The European Union's 7th amendment to the Cosmetics Directive came into force in March 2005, requiring that all "products intended to be placed in contact with the various external parts of the human body" be subject to scientific review. Writes Schapiro, the E.U.'s "amendment mandates that chemicals determined to be carcinogens, mutagens or reproductive toxins—known collectively as CMRs—be removed from cosmetics sold in Europe. (It also mandates a phase-out in the testing of cosmetic ingredients on animals.)" In fact, every three months, E.U. toxicologists from universities and laboratories review the ingredients in personal products, including shampoos, mascara, lipsticks, hair dyes, perfumes and deodorants. This committee of toxicologists put these ingredients on a "negative list," including CMRs. It also draws up another "restricted list" that includes ingredients that are severely restricted. According to Schapiro, by the end of 2006, the negative list had grown from 400 to more than 1,100 substances. The E.U. does not require pre-market approval of cosmetic ingredients, but it does clarify which ingredients are not permitted in cosmetics, including carcinogens—ingredients that might have mutagenic effects or damage the reproductive system.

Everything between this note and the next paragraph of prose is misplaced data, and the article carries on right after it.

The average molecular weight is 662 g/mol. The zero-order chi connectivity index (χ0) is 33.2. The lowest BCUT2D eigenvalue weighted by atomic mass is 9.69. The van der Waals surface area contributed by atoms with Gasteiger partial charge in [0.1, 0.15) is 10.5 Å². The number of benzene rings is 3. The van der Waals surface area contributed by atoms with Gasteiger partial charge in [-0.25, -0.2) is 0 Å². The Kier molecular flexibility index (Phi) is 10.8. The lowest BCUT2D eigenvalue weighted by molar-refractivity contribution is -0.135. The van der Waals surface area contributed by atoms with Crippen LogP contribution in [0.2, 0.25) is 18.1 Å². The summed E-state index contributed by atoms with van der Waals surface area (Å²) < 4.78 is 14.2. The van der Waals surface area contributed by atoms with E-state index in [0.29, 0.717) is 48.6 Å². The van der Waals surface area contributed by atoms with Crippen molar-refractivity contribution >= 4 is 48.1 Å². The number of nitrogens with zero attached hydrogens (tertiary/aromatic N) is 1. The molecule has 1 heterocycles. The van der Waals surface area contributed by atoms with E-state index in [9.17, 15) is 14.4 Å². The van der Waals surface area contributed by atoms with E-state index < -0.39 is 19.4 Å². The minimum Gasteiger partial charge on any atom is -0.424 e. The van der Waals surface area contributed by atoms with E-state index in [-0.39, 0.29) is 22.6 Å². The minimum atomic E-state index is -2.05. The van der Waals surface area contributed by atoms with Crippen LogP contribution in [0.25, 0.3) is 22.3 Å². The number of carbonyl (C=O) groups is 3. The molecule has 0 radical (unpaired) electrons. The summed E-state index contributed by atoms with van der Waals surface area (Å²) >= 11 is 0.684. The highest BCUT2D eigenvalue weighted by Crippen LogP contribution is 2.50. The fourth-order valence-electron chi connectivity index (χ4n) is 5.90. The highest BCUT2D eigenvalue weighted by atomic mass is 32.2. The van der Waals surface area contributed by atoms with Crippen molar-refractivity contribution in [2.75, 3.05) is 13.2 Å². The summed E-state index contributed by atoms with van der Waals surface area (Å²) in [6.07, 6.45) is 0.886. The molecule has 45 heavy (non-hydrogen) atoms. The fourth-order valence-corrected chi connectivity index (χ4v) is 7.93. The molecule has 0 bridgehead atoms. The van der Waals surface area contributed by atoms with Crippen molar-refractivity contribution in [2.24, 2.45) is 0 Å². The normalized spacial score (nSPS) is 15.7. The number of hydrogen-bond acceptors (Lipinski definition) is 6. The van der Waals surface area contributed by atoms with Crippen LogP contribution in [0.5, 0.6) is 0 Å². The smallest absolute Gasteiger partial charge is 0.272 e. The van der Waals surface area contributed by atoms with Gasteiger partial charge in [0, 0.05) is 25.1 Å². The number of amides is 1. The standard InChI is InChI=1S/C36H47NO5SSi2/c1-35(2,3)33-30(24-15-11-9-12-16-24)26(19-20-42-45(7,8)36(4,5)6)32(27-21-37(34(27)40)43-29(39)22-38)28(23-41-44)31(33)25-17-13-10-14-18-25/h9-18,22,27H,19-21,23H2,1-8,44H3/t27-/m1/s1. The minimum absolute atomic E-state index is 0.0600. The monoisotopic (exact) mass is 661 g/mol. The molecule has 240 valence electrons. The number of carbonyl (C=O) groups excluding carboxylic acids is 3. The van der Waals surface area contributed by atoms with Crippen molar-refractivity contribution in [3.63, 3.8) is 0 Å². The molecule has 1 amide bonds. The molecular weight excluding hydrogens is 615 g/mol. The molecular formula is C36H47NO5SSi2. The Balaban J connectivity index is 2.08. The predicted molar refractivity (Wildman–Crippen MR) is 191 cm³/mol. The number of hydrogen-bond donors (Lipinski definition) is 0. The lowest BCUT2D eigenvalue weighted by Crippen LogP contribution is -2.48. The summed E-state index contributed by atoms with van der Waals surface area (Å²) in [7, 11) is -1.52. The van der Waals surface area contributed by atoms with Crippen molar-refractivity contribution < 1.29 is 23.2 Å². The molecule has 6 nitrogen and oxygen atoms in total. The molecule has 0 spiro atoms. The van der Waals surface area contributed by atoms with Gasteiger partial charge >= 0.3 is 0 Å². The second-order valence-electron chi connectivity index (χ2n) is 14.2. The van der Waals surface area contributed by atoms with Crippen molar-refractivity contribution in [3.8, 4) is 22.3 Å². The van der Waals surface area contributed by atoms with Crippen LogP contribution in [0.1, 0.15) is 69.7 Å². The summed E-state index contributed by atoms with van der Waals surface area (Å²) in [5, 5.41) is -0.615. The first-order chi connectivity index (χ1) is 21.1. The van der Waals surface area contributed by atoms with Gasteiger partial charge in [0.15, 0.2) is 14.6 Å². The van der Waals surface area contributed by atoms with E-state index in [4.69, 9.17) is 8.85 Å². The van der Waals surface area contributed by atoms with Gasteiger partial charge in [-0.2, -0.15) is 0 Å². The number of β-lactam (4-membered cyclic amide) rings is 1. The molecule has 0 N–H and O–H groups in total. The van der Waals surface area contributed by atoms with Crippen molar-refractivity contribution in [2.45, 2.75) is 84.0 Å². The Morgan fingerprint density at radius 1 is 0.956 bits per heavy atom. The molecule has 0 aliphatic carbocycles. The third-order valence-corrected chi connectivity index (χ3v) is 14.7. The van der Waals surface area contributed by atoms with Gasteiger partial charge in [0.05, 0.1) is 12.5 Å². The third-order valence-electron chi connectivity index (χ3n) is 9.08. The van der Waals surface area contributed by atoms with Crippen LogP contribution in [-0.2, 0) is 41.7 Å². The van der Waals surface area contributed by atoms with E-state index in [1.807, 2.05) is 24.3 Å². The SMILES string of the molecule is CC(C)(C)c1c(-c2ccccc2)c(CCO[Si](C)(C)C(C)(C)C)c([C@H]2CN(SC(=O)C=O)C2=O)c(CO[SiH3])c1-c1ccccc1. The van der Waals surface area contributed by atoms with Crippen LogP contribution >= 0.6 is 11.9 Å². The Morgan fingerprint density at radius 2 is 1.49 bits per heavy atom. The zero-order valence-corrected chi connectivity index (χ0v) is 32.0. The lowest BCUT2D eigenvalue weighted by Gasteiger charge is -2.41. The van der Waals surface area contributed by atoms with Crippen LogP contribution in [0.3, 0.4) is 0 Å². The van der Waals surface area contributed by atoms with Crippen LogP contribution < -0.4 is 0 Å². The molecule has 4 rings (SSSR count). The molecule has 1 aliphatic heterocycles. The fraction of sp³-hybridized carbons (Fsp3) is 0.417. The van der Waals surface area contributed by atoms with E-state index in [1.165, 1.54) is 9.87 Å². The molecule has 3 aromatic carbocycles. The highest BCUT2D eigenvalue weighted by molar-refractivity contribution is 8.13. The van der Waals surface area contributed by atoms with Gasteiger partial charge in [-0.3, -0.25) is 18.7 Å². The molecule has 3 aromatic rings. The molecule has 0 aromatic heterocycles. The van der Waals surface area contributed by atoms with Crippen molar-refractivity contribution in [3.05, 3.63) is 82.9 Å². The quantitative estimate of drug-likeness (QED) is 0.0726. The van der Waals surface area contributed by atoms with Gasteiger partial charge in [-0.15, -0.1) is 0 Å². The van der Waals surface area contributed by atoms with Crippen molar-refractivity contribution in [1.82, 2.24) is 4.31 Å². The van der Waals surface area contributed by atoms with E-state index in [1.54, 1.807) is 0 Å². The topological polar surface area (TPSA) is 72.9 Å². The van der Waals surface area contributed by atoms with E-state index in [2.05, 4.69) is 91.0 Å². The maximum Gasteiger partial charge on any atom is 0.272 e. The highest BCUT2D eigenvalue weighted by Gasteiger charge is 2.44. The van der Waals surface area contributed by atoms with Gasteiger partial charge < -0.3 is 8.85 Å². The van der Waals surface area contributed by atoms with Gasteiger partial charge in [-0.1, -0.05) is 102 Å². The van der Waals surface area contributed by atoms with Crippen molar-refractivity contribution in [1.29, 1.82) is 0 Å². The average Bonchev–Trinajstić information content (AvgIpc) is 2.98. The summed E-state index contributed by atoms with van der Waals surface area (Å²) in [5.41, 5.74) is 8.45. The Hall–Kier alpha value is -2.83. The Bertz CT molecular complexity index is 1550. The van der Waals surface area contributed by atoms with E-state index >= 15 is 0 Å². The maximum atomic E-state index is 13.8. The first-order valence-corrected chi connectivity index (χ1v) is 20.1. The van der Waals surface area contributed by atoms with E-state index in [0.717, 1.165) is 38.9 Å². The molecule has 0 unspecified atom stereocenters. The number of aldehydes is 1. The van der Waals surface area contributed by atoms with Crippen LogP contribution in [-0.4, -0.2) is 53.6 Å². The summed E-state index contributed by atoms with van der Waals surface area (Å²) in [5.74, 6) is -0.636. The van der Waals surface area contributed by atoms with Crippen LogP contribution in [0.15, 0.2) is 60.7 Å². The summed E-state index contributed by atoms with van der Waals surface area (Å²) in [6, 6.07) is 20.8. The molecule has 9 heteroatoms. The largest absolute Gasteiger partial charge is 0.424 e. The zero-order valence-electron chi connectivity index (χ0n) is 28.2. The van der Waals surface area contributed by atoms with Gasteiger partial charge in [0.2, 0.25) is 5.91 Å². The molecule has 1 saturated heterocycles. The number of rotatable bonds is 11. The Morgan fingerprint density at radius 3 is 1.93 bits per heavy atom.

In the United States, back in 1938 when the FDA was expanded by Congress to give it authority over drugs and food additives, "industry lobbying succeeded in blocking the agency from requiring testing of cosmetics. That hasn't changed for 70 years." The only exception is that the FDA requires pre-marketing review for color additives. The cosmetic industry's own trade group has recommended several ingredients it considers "substances of concern," writes Schapiro, including coal tar, a black hair dye that may be linked to bladder cancer.

The informative Environmental Working Group's "Skin Deep" site is http://www.cosmeticdatabase.com/research/whythismatters.php

Published: December 02, 2007
Issue: December Philanthropy 07